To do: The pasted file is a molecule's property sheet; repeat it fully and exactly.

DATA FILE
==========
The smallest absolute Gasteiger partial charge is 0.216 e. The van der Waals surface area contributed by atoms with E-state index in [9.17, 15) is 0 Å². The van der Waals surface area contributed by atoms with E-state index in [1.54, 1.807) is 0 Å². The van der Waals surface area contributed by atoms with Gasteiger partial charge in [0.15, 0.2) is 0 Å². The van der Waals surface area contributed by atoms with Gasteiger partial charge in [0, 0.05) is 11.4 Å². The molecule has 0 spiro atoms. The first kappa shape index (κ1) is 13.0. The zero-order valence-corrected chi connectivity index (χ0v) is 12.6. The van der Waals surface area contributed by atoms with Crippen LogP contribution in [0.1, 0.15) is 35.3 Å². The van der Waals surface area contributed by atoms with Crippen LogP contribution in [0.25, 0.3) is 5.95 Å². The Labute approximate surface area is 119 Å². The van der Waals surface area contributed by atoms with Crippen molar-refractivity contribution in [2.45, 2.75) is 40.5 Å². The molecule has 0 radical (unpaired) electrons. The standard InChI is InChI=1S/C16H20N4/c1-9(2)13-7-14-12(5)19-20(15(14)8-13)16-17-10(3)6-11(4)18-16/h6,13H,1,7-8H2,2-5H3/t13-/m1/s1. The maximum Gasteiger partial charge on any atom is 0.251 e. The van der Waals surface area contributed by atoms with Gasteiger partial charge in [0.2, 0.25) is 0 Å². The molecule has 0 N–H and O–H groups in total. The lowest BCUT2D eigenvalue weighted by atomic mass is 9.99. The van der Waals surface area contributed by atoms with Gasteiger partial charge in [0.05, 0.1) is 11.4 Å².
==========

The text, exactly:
The smallest absolute Gasteiger partial charge is 0.216 e. The van der Waals surface area contributed by atoms with E-state index in [9.17, 15) is 0 Å². The van der Waals surface area contributed by atoms with E-state index in [1.54, 1.807) is 0 Å². The van der Waals surface area contributed by atoms with Gasteiger partial charge in [0.15, 0.2) is 0 Å². The van der Waals surface area contributed by atoms with Gasteiger partial charge in [0, 0.05) is 11.4 Å². The molecule has 0 spiro atoms. The first kappa shape index (κ1) is 13.0. The zero-order valence-corrected chi connectivity index (χ0v) is 12.6. The van der Waals surface area contributed by atoms with Crippen LogP contribution in [0.1, 0.15) is 35.3 Å². The van der Waals surface area contributed by atoms with Crippen LogP contribution in [0.25, 0.3) is 5.95 Å². The Labute approximate surface area is 119 Å². The van der Waals surface area contributed by atoms with Crippen molar-refractivity contribution in [2.45, 2.75) is 40.5 Å². The molecule has 0 radical (unpaired) electrons. The standard InChI is InChI=1S/C16H20N4/c1-9(2)13-7-14-12(5)19-20(15(14)8-13)16-17-10(3)6-11(4)18-16/h6,13H,1,7-8H2,2-5H3/t13-/m1/s1. The maximum Gasteiger partial charge on any atom is 0.251 e. The van der Waals surface area contributed by atoms with Gasteiger partial charge in [0.2, 0.25) is 0 Å². The molecule has 0 N–H and O–H groups in total. The lowest BCUT2D eigenvalue weighted by atomic mass is 9.99. The van der Waals surface area contributed by atoms with Gasteiger partial charge in [0.05, 0.1) is 11.4 Å².